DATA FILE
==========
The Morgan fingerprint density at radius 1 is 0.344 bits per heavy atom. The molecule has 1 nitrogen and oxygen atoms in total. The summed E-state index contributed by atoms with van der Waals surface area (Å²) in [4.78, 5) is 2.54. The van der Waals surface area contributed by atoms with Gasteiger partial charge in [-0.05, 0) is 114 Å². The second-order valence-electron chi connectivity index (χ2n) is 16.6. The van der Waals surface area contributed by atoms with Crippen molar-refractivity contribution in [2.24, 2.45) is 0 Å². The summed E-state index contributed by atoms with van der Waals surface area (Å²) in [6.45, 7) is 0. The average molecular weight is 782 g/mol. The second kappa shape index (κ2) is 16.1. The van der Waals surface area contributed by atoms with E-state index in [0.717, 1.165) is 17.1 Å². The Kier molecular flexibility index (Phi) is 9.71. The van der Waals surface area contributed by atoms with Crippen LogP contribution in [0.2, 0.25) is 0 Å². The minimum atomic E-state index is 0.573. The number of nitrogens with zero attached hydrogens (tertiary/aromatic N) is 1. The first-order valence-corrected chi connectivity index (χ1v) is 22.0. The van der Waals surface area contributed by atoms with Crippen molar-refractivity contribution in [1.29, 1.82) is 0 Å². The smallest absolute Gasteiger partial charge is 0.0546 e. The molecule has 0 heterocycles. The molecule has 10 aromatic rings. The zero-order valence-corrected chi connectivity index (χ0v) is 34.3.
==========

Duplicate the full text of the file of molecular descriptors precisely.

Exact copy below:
The Morgan fingerprint density at radius 1 is 0.344 bits per heavy atom. The molecule has 1 nitrogen and oxygen atoms in total. The summed E-state index contributed by atoms with van der Waals surface area (Å²) in [4.78, 5) is 2.54. The van der Waals surface area contributed by atoms with Gasteiger partial charge in [-0.05, 0) is 114 Å². The second-order valence-electron chi connectivity index (χ2n) is 16.6. The van der Waals surface area contributed by atoms with Crippen molar-refractivity contribution in [2.24, 2.45) is 0 Å². The summed E-state index contributed by atoms with van der Waals surface area (Å²) in [6.45, 7) is 0. The average molecular weight is 782 g/mol. The second kappa shape index (κ2) is 16.1. The van der Waals surface area contributed by atoms with E-state index in [0.717, 1.165) is 17.1 Å². The Kier molecular flexibility index (Phi) is 9.71. The van der Waals surface area contributed by atoms with Crippen LogP contribution in [0.2, 0.25) is 0 Å². The minimum atomic E-state index is 0.573. The number of nitrogens with zero attached hydrogens (tertiary/aromatic N) is 1. The first-order valence-corrected chi connectivity index (χ1v) is 22.0. The van der Waals surface area contributed by atoms with Crippen molar-refractivity contribution in [1.29, 1.82) is 0 Å². The smallest absolute Gasteiger partial charge is 0.0546 e. The molecule has 0 heterocycles. The molecule has 10 aromatic rings. The zero-order valence-corrected chi connectivity index (χ0v) is 34.3.